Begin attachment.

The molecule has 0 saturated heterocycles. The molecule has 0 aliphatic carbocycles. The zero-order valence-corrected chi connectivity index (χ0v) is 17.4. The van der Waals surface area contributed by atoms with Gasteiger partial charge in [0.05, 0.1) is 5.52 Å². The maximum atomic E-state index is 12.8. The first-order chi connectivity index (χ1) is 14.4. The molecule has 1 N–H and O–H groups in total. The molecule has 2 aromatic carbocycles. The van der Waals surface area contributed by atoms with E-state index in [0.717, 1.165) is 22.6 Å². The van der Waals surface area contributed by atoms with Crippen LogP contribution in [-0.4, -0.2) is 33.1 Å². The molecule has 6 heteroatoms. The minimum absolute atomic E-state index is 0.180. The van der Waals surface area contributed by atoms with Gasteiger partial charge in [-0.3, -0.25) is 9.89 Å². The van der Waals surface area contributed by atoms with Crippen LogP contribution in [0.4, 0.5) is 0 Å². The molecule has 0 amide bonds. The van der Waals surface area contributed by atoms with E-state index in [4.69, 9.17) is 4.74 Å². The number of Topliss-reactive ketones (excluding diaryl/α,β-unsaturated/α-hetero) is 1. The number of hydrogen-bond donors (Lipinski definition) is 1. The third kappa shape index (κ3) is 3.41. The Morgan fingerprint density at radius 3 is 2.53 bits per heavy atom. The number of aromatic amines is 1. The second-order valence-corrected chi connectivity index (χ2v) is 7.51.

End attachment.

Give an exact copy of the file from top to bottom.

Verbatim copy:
The molecule has 0 saturated heterocycles. The molecule has 0 aliphatic carbocycles. The zero-order valence-corrected chi connectivity index (χ0v) is 17.4. The van der Waals surface area contributed by atoms with Gasteiger partial charge in [0.05, 0.1) is 5.52 Å². The maximum atomic E-state index is 12.8. The first-order chi connectivity index (χ1) is 14.4. The molecule has 1 N–H and O–H groups in total. The molecule has 2 aromatic carbocycles. The van der Waals surface area contributed by atoms with E-state index in [0.717, 1.165) is 22.6 Å². The van der Waals surface area contributed by atoms with Crippen LogP contribution in [-0.4, -0.2) is 33.1 Å². The molecule has 6 heteroatoms. The minimum absolute atomic E-state index is 0.180. The van der Waals surface area contributed by atoms with Gasteiger partial charge in [-0.3, -0.25) is 9.89 Å². The van der Waals surface area contributed by atoms with Crippen LogP contribution in [0.4, 0.5) is 0 Å². The molecule has 0 amide bonds. The van der Waals surface area contributed by atoms with E-state index in [4.69, 9.17) is 4.74 Å². The number of Topliss-reactive ketones (excluding diaryl/α,β-unsaturated/α-hetero) is 1. The number of hydrogen-bond donors (Lipinski definition) is 1. The third kappa shape index (κ3) is 3.41. The Morgan fingerprint density at radius 3 is 2.53 bits per heavy atom. The number of aromatic amines is 1. The second-order valence-corrected chi connectivity index (χ2v) is 7.51.